Interesting Facts about Lincoln Continental

1960 Lincoln Continental Mark V Convertible
1960 Lincoln Continental Mark V Convertible. Photo by Mark Gittelman

Do you want to wrap yourself in the decadent luxury of a big American automobile? Then the Lincoln Continental deserves some consideration. Pictured here is a 1960 Lincoln Continental Mark V convertible. From the modest tail fins and chrome trimmed fender skirts, all the way up to the heavy chrome bullet bumper, this car screams luxury.

The lead designer of this car was George W Walker. The vice president of Fords styling and design team had a reputation for elaborate and some would say flamboyant styling.

Ford first recognized his talents when he consulted on the design of the popular 1949 Mercury Eight.

After joining the company in 1955 he had a major influence on the award-winning style of the first generation Ford Thunderbird. His contribution to the Continental series is also memorable. Join me as we uncover details about the Lincoln Continental and its role as an American luxury car.

Birth of the Lincoln Continental

The Continental got its start in 1939. The first car was a prototype design intended for the personal use of Edsel Ford. When your last name is Ford you can exactly jump in the back seat of a Rolls-Royce Phantom III Cabriolet. Therefore, the Continental would represent a top of the line personal luxury car for wealthy Americans.

When Edsel Ford received delivery of the automobile in south Florida, his affluent friends and neighbors also wanted one. He contacted the Michigan-based factory that built the car and instructed them to build more.

One of the features that helped name the automobile was the externally mounted spare tire integrated into the trunk lid.

The mounting location of the spare tire allowed for convenient tire changes and also maximized trunk storage. Just like the Rolls-Royce Phantom the first generation Lincoln Continental sported V 12 power.

The limited production of these automobiles up until 1941 makes them a cherished collectible. In 1942 they halted production to support the war effort. After World War II the company built the Continental from 1946 through 1948.

Bringing Back the Continental

After 1948 Ford moved their luxury line into the Mercury brand. With the success of the hand built Cadillac Eldorado Brougham, Ford decided they wanted back in the game. The two door hardtop Continental Mark II launched in 1956. The hand built automobile promised the highest level of quality control ever offered by any American manufacturer.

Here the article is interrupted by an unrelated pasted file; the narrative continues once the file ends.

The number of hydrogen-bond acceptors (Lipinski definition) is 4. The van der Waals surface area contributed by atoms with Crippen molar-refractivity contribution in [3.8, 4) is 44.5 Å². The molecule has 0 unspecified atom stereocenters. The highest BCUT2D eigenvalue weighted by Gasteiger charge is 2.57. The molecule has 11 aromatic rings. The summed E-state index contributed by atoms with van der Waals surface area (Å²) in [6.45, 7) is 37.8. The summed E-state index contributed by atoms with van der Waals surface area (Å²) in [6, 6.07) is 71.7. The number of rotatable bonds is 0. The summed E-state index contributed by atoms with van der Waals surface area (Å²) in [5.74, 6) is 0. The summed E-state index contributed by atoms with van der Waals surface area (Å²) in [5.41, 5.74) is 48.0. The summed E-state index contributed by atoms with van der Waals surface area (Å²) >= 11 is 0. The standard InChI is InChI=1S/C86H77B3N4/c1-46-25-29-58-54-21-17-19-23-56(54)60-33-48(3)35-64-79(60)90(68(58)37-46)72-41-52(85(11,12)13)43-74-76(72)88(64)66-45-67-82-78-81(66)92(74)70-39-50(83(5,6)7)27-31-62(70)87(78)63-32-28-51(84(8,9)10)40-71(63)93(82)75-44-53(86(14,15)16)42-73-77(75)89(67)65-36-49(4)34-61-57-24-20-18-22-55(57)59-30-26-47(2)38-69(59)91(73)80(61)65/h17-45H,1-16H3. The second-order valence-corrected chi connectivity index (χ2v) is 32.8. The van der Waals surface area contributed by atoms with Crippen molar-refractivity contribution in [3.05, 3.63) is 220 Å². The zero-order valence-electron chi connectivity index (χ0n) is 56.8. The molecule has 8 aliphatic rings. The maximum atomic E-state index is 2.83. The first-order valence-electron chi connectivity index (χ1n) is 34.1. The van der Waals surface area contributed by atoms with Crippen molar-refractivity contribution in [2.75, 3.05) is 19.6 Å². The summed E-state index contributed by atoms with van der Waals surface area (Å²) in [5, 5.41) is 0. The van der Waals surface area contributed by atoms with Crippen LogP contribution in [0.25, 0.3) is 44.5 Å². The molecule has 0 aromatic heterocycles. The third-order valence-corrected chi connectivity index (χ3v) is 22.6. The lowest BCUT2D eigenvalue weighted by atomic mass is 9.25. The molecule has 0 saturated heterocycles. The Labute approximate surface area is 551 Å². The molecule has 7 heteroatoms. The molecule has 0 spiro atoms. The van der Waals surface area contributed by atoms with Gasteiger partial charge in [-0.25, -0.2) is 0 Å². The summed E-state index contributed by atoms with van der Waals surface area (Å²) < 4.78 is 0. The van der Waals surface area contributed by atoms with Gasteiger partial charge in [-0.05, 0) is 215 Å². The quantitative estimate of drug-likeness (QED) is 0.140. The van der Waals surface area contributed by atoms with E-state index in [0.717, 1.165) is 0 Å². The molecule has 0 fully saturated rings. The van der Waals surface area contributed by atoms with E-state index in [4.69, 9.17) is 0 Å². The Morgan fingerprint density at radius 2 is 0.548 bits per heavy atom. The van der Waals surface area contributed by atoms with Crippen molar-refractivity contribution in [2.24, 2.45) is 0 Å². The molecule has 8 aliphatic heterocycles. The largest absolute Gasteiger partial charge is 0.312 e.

However, you would have to pay an epic $10,000 price tag. A massive amount of money in the 50s.The sticker price made it one of the most expensive American cars ever made. Of course, the exorbitant cost was not a problem for stars like Frank Sinatra, Elvis Presley and Elizabeth Taylor. Political elites like Nelson Rockefeller, the Shah of Iran and Henry Kissinger also belonged to the Continental club.

The Lincoln Continental Mark III

In 1958 Ford launched the third generation Lincoln Continental. They decided to streamline the manufacturing process in an effort to decrease the price and increase sales.

Lincoln also expanded the line to include a convertible model. This made it the perfect choice for a parade car. For the first time Ford offered the Continental in Four-door models. This included the Town Car sedan and a Limousine option.

Facts about the Continental Mark Series

In 1959 they made some minor improvements to the Continental and renamed it the Mark IV. They did this again in 1960 and now the Continental would carry the Mark V emblem. These markings make the year of a third generation Lincoln Continental easy to identify.

The Mark III through Mark V series automobiles would represent the heaviest Lincolns ever built. At more than 5,500 pounds you wouldn't want to push this car to the next gas station. The 1958 Continental with a total overall length of just less than 230 inches held the record that year for the longest car ever produced.

Even the two door convertible model was longer than the Cadillac offering. In 1961 the Lincoln Continental became the presidential limousine. Known as the Secret Service 100 X Limousine it served the White House until 1967. It's the same convertible that President Kennedy was riding in when they assassinated him.